There's a disturbing note on the Classic Serial page on the Radio 4 website, explaining that the slot is devoted to "Works which have achieved classic status – or are on their way to achieving it." Hang on – "on their way" to being classics? That could apply to anything; it's like crossing your fingers so it doesn't count. They may as well call it the Classic Serial (Not!).
To be fair, there haven't been many signs that the Radio drama department is trying to take advantage of the get-out clause, aside from a Roald Dahl and a Flashman novel earlier this year. More disturbing is the current enthusiasm for extreme abridgement – I thought Olivia Manning's Fortunes of War, back in February, was squeezed at six hour-long episodes (which works out at an episode per novel); but a month or so later the same number of episodes was allowed for all 12 novels in Anthony Powell's A Dance to the Music of Time. That's an adaptation in the sense that a cube of scrap metal coming out of a compactor is an adaptation of a car, or a beefburger is an adaptation of a cow.
In purely statistical terms – ratio of text to airtime – the new Classic Serial, Robert Browning's The Ring and the Book (Radio 4, Sunday, rpt Saturday), hasn't been done over quite so heavily. In terms of fidelity to the spirit of the original, though, it's been beaten up with a length of hosepipe. Browning's poem is based on an account of the trial of Count Guido Franceschini, who murdered his wife, Pompilia Comparini, in Rome in 1698, believing she was having an affair with a handsome young priest. It's a rollicking soap opera plot.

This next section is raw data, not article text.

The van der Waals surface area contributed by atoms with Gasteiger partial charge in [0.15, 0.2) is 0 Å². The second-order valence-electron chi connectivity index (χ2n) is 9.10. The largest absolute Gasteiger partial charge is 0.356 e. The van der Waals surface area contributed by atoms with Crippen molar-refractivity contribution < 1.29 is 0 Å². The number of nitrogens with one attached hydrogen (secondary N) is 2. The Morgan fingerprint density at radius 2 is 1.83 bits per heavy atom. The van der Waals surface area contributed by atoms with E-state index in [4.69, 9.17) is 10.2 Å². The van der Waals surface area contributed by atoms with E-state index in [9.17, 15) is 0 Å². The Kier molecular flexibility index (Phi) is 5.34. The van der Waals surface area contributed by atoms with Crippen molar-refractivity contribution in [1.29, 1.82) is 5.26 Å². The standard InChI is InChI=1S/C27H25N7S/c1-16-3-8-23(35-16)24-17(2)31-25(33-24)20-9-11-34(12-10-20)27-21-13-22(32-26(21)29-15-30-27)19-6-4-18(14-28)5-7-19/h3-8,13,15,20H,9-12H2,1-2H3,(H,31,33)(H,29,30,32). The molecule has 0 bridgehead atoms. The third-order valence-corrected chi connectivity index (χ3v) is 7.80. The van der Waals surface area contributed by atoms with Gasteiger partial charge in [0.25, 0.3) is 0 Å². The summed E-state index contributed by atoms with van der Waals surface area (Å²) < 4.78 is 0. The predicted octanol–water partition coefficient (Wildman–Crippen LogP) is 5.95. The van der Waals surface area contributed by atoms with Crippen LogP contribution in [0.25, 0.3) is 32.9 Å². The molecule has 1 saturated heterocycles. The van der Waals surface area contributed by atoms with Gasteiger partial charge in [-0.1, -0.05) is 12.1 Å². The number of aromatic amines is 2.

Martyn Wade, who's generally pretty reliable, tells the story well. But Browning's poem isn't a story; it's a story about stories – about how events become something else when they're set down, and how a plot isn't the same thing as the novel or the poem (or play or film) in which it's embodied. Wade's adaptation preserves Browning's device of telling the story from various viewpoints – Franceschini, Pompilia, members of the scandalised public – but all this tells us is, blandly, that truth can be subjective.
He can't get across the poetry: the odd phrase of Browning floats up here and there, but his peculiar chirpy, lapel-grabbing tone is flattened out into modern colloquial English. It's not a dramatisation of Browning at all, it's a play loosely inspired by the same set of events; and it's enjoyable, but no classic.
Sexual cruelty was a central theme in Charlotte Greig's play The Confessions (Radio 4, Wednesday). Catrin accompanies her unscrupulous art-dealer boyfriend on a trip to Geneva, where he hopes to turn a few bob selling a dishonestly obtained picture, a rare bit of erotica by Turner. But there, she discovers she is expected to make nice with the art-dealer, beginning with conversations on Rousseau, then progressing to intimate evenings reading out loud from his Confessions, the bits where he talks about the pleasures of, ulp, discipline.
This was racy stuff for a quarter past two in the afternoon; but having come on all steamy and sophisticated, the play then turned coy. Instead of a climax we got some nonsense about the importance of love, followed by a fumbled and apologetic exit. This is not what the red-blooded Radio 4 listener wants.